Rezan al-Ibrahim understands separation. A Web developer who fled the war in Syria and now has asylum in the Netherlands, he's in a long-distance marriage with his wife, Aysha Shedbalkar, an Indian American math teacher, because of the Trump administration's ban on Syrians.

"She had taken this year off work to stay with me in Amsterdam," he says. "Then the pandemic hit."

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DAVID GREENE, HOST:

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DAVID GREENE, HOST:

Greece has reopened its airports to international travelers in the hopes of salvaging this year's tourism season and easing an anticipated recession caused by coronavirus lockdowns.

Tourists arriving from countries with high infection rates must take a test for the coronavirus and be quarantined for up to two weeks. Travelers from countries with low infection rates will be subject to random testing but will avoid quarantine.

Albin Kurti became prime minister of Kosovo in February by promising jobs and justice. A former activist who was often arrested at anti-corruption protests and once set off tear gas in parliament, he is described by friends and foes alike as a cross between Che Guevara and Bernie Sanders.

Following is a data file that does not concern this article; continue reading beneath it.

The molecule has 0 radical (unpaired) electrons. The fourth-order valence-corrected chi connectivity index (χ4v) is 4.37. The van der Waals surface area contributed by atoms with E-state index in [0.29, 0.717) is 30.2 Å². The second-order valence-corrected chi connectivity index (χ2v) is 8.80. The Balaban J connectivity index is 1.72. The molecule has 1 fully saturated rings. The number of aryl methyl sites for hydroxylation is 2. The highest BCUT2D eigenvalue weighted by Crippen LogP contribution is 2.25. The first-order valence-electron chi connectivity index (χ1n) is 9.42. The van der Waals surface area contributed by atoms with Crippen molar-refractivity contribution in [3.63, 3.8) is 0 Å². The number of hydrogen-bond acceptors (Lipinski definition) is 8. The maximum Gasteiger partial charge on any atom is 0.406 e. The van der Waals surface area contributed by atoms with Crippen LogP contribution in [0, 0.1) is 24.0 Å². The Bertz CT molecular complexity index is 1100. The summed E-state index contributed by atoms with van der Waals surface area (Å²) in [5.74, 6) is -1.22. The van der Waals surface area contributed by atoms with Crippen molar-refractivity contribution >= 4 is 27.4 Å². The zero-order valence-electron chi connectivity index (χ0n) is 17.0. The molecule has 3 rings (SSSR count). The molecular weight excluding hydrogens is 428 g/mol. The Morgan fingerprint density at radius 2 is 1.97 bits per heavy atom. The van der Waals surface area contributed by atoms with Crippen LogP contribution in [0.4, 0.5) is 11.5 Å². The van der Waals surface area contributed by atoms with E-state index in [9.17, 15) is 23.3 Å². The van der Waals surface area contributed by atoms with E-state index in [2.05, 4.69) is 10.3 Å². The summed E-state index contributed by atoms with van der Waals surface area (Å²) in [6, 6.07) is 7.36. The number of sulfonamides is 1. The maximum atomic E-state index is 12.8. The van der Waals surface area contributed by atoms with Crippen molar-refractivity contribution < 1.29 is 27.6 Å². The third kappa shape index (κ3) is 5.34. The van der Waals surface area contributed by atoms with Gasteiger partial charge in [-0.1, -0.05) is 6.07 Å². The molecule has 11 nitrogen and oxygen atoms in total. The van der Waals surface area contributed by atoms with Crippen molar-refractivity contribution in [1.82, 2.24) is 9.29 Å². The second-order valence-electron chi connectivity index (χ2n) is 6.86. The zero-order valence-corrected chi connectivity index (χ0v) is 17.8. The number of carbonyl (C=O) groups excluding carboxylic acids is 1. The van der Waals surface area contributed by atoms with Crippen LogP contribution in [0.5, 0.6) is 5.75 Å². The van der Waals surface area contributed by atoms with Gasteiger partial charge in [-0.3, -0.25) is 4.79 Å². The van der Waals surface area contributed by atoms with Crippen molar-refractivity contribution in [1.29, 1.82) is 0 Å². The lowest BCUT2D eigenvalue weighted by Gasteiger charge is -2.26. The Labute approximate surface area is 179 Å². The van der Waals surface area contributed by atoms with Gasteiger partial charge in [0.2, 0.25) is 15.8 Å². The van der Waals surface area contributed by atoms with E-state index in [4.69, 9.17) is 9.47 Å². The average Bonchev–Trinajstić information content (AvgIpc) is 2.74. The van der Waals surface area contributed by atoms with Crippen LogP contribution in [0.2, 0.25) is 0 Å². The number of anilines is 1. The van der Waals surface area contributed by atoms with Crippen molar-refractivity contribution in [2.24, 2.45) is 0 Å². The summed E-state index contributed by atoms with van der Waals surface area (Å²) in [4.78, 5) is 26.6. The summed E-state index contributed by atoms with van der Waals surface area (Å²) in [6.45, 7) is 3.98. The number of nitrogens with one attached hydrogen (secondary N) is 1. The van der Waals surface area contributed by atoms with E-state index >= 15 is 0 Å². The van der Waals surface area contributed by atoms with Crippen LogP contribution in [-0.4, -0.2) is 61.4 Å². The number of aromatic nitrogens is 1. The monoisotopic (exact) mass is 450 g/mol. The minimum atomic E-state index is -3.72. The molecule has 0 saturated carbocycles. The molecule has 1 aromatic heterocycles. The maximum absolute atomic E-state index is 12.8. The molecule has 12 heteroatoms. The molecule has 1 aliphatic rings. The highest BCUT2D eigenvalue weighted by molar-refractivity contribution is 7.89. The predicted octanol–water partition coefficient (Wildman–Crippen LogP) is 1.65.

But there's one view he shares with all politicians in Kosovo: He loves the United States.

"I always viewed the United States of America as the greatest ally," Kurti, 45, tells NPR, "an indispensable partner for us in war and in peace, for justice and development and democracy."

Hungary's government says it will end a coronavirus-related state of emergency on June 20, revoking a much-criticized law that handed sweeping powers to Prime Minister Viktor Orban in March.

TRT World / YouTube

A bespectacled man flashes a game-show smile as he saunters onto a stage facing walls filled with 100-plus screens.

Each year, the Eurovision Song Contest unites 180 million viewers in more than 40 countries for an electric-falsetto night of glitter, glam and hard-rock hallelujah.

European Parliament lawmakers demanded Thursday that European Union leaders punish Hungary's government for using the COVID-19 pandemic to grab power through a controversial emergency law.

Democracy is weakening across Central and Eastern Europe as well as Eurasia amid the rise of Chinese and Russian influence, according to a new report by Freedom House, a nonprofit based in Washington, D.C.

The annual report — Nations in Transit 2020, Dropping the Democratic Facade — covers 29 countries from Central Europe to Central Asia and says there are now fewer democracies in the area than at any point in the past 25 years.